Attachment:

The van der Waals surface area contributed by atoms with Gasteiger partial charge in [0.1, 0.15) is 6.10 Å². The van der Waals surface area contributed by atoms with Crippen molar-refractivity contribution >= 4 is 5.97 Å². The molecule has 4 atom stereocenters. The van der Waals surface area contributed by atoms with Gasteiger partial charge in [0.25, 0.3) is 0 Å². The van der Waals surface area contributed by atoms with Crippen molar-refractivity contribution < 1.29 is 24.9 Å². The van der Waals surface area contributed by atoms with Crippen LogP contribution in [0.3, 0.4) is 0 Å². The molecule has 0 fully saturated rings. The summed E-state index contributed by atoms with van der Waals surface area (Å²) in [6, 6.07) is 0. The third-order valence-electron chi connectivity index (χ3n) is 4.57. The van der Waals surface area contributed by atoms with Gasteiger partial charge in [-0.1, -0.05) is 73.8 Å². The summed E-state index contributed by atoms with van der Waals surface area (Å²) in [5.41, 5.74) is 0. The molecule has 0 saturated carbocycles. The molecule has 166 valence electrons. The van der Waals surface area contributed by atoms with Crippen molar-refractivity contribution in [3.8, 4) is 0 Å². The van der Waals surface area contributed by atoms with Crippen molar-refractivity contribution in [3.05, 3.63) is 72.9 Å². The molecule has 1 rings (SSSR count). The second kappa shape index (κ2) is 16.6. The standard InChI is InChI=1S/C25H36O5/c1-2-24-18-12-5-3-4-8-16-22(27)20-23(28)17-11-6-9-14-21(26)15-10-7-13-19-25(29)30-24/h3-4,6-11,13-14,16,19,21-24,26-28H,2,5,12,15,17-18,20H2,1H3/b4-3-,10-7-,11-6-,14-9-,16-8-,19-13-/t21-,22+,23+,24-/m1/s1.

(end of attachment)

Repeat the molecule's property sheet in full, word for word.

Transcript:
The van der Waals surface area contributed by atoms with Gasteiger partial charge in [0.1, 0.15) is 6.10 Å². The van der Waals surface area contributed by atoms with Crippen molar-refractivity contribution >= 4 is 5.97 Å². The molecule has 4 atom stereocenters. The van der Waals surface area contributed by atoms with Gasteiger partial charge in [0.25, 0.3) is 0 Å². The van der Waals surface area contributed by atoms with Crippen molar-refractivity contribution < 1.29 is 24.9 Å². The van der Waals surface area contributed by atoms with Crippen LogP contribution in [0.3, 0.4) is 0 Å². The molecule has 0 fully saturated rings. The summed E-state index contributed by atoms with van der Waals surface area (Å²) in [6, 6.07) is 0. The third-order valence-electron chi connectivity index (χ3n) is 4.57. The van der Waals surface area contributed by atoms with Gasteiger partial charge in [-0.1, -0.05) is 73.8 Å². The summed E-state index contributed by atoms with van der Waals surface area (Å²) in [5.41, 5.74) is 0. The molecule has 0 saturated carbocycles. The molecule has 166 valence electrons. The van der Waals surface area contributed by atoms with Crippen molar-refractivity contribution in [3.8, 4) is 0 Å². The van der Waals surface area contributed by atoms with Crippen molar-refractivity contribution in [3.05, 3.63) is 72.9 Å². The molecule has 1 rings (SSSR count). The second kappa shape index (κ2) is 16.6. The standard InChI is InChI=1S/C25H36O5/c1-2-24-18-12-5-3-4-8-16-22(27)20-23(28)17-11-6-9-14-21(26)15-10-7-13-19-25(29)30-24/h3-4,6-11,13-14,16,19,21-24,26-28H,2,5,12,15,17-18,20H2,1H3/b4-3-,10-7-,11-6-,14-9-,16-8-,19-13-/t21-,22+,23+,24-/m1/s1.